If you love foot­ball, you real­ly don’t want to notice that foot­ball might cause per­ma­nent brain dam­age to the play­ers. If you love foot­ball, you may not want to notice that the game has tremen­dous incen­tives for vio­lence,” Clark said. “So peo­ple have a tremen­dous abil­i­ty to not want to believe bad things about the things they like. They love the NFL, so they kind of just don’t pay atten­tion to things that are bad because they love it so much.”

This means strong brands that are well-loved can also get away with more than those with less pas­sion­ate con­sumers, Clark said. He point­ed to Ama­zon, which made head­lines recent­ly about how it treats its employ­ees.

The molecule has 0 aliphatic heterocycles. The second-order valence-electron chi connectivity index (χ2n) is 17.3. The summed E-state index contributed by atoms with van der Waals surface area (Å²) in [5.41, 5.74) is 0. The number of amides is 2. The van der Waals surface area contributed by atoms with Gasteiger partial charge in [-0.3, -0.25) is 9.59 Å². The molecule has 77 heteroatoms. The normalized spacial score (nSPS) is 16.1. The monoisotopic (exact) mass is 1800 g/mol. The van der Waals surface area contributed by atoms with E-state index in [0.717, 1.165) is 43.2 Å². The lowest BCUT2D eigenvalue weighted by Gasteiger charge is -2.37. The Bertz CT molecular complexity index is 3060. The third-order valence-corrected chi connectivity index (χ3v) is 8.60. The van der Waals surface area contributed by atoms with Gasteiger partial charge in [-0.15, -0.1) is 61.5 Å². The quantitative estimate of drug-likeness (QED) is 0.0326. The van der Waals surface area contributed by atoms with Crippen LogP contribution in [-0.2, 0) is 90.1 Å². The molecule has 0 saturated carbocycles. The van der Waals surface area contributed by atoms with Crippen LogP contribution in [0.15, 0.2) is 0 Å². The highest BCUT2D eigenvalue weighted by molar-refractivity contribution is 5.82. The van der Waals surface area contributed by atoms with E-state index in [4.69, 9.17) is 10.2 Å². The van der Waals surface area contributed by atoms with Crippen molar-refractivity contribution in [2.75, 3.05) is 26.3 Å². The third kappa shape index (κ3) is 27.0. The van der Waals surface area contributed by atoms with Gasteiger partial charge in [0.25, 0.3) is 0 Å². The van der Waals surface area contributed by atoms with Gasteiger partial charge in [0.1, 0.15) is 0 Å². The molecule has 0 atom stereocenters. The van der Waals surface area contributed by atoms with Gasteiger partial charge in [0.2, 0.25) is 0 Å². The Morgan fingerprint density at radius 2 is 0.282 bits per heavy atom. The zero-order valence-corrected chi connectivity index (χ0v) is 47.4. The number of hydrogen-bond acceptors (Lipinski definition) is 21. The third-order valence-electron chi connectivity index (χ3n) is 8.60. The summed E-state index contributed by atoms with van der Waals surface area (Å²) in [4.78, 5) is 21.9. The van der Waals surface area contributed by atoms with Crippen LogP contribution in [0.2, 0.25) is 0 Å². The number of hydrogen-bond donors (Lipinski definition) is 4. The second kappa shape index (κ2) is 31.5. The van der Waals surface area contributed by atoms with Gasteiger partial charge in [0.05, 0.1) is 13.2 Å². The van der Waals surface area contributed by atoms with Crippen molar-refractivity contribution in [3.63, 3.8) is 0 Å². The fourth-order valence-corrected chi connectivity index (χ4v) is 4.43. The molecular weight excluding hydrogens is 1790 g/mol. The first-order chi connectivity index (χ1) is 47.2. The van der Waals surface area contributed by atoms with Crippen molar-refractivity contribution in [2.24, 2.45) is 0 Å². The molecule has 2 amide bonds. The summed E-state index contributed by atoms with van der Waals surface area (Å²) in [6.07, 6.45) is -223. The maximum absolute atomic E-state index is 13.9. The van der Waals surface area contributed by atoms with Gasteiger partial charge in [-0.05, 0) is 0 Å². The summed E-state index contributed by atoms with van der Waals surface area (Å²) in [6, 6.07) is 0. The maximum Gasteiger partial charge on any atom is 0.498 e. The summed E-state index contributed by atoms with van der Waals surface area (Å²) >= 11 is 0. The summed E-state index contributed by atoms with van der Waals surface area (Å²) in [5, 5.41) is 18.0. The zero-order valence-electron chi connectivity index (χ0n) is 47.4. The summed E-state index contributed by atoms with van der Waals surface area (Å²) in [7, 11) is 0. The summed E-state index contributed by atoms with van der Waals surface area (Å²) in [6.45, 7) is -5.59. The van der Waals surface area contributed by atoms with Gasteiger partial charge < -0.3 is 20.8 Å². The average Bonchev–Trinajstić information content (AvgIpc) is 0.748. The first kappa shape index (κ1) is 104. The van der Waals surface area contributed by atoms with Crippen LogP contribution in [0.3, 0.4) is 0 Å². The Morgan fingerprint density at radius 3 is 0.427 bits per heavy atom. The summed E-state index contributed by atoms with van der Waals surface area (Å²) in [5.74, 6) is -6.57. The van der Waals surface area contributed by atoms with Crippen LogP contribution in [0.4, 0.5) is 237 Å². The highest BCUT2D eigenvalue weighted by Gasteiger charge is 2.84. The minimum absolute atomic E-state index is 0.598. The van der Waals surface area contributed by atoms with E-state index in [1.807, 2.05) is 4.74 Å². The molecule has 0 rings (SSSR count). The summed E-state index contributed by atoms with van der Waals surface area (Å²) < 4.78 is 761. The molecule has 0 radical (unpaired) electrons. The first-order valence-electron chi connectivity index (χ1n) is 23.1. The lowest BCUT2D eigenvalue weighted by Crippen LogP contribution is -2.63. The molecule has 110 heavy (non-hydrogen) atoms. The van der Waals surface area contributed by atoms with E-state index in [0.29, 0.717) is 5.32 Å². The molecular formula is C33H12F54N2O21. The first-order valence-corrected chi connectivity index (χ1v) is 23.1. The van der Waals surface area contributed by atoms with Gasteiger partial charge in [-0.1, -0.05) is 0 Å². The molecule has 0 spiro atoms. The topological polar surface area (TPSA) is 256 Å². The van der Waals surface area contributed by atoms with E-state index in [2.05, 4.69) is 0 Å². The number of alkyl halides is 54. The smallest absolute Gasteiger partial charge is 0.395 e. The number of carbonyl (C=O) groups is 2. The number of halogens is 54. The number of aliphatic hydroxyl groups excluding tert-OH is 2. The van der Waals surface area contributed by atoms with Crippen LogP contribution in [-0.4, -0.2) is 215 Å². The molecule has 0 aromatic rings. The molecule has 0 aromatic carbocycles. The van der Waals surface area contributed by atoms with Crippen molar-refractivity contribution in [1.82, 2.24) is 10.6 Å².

But the thing is, peo­ple love Ama­zon, so it’s ‘Don’t show me anoth­er bad arti­cle about Ama­zon,’” Clark said. “‘If I start to think about it, maybe I wouldn’t be able to shop there any­more.’ I think they feel the same way about the NFL.”

For his part, Geoff Cook, part­ner at brand­ing agency Base Design and who says his blood runs green for the Philadel­phia Eagles, point­ed to Face­book and its incred­i­ble pop­u­lar­i­ty that he says “encour­ages us to over­look the company’s sell­ing of our per­son­al infor­ma­tion for prof­it.”

Pillar 2: Community

The NFL knows there is tru­ly no ‘I’ in team and has come to rep­re­sent a fam­i­ly in a way for its devot­ed fans and that, Dalakas not­ed, is so impor­tant that even at the end of the most heart­break­ing of sea­sons when fans say they’re done with a giv­en team, they always inevitably come back. Most brands, how­ev­er, don’t have that lux­u­ry.